After the near car accident Thursday evening, I’ve been forced to conclude that, in its way, this really has been a bad week. And all too well do I know that the worst may be yet to come.
First, my PMS symptoms seem to be worsening again. For the past 10 days:
* My muscles have ached constantly, more than usual.
* I have been so exhausted that I’ve fallen asleep over lunch, missed my bus stop on the way home, and fallen asleep at 8:00 with the light on.
* I’ve woken up as early as 4:00 a.m.
* My nether regions feel bloated and weighted down by a cannonball. Walking is difficult.
* My lower back feels like it might have starred as a punching bag in Rocky.
* I’ve been hungry. which makes me eat too much.
* I’ve been depressed enough to cry not only before and after sleep, but even while asleep.
The bright spot? The symptoms are receding, giving way to pain that is at least predictable.
On Sunday, there was a brief power outage. Normally, power is restored, and everything returns to normal. This time, however, I lost my DSL connection, and, after several days, chats, and phone calls, I am doubtful that it can be fixed (optimism is not one of my strengths). I’m back to dial-up for now. As a friend says, with his dry English wit, “You want to get cable or DSL or something. It’s faster.:)”
That cheered me up a bit. It really did. I insist.
Unfortunately, the headache, sneezing, coughing, and other precursors to a cold that began in earnest on Tuesday did not. With the cold and the approaching onset of my cycle, I can be miserable from top to bottom — and am.
Monday I came home to a new mini-blind — an elegant cream, unlike the rest, which are cold white.
I can live with it. Just don’t look too closely should you visit.
On Wednesday, I found myself reading something I shouldn’t have been, not at a time when even the slightest thing will set me off, and echoed Deanna Troi’s alien son, Ian: “My face is wet.” Sometimes it happens. Suddenly.
Thursday began harmlessly enough. J. who had driven to work, called to ask if I wanted him to take me grocery shopping. I rarely turn down an opportunity to pick up heirloom tomatoes (hit and miss at Whole Foods), so I said, “Sure,” little knowing . . .
At about 6:40 p.m. we were traveling southbound in the middle lane on Clinton or Canal or one of those streets on the west side of the river when a van in the right-hand lane made an abrupt turn left in front of us. Right in front. At speed. J. reacted amazingly quickly, slamming on the brakes, while the image of the broad side of the van, no more than an inch or two from J.’s front bumper — with the point of potential impact on my side — seared itself into my brain. There wasn’t even time to use the horn in warning. How could anyone drive so recklessly?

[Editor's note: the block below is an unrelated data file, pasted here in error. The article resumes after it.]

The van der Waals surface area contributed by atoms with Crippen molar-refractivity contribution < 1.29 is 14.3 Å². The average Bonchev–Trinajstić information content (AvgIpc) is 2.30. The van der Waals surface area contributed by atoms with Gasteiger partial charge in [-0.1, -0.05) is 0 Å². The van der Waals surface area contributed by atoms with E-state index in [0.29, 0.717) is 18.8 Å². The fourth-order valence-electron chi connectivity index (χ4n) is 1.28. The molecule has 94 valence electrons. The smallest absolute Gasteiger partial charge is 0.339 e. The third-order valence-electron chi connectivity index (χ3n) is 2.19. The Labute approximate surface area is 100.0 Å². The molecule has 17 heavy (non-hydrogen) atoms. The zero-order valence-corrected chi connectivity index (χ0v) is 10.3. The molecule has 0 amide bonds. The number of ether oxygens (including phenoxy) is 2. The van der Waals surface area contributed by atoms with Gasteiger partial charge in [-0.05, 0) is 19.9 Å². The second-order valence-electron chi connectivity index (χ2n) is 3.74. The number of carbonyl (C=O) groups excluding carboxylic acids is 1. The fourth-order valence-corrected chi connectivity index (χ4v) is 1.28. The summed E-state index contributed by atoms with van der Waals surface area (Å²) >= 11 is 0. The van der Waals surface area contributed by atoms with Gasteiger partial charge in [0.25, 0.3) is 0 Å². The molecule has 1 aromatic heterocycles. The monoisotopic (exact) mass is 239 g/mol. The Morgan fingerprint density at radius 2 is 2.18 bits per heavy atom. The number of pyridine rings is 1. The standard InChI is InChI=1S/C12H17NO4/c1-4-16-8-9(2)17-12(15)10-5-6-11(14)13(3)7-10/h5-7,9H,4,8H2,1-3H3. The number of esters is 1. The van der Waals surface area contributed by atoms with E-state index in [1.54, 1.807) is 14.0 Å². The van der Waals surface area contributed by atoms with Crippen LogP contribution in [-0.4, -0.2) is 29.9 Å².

The driver of the van, oblivious to the close call, continued eastbound on his merry way while J. pulled over, ostensibly to see if there had been any impact or damage. I suspect he needed a few minutes to calm down. A pair of pedestrians hurried over to make sure he was okay; they couldn’t believe what they’d seen. They hadn’t been able to get the license number, they said indignantly.
Strangely, I didn’t feel anything. I didn’t feel a surge of adrenaline when I saw the van turn so abruptly or when I felt the car stop suddenly. I wasn’t panting like I sometimes do when I’m startled or have had a fright. Although it had been a very close call and I saw it coming, I felt nothing. I’ve had moments of calm like that even in tough situations, but it seemed abnormal even to me.
Shaken, but recovered, J. drove off — only to have a UPS truck barrel up behind him fast enough to make him cry out and switch lanes for fear of being run down.
By the time we got to Whole Foods (after missing the turn), we ready to take an hour off from the road.
Later, on I-94, a vintage roadster roared up behind us, too close for comfort. J. said he was reminded of an airplane pilot suddenly spotting a missile bearing down on his craft from behind.
On Friday, he missed the 8:05 train again but decided to wait for the next one rather than to drive.
Given my fortunes, and his, it was a wise move.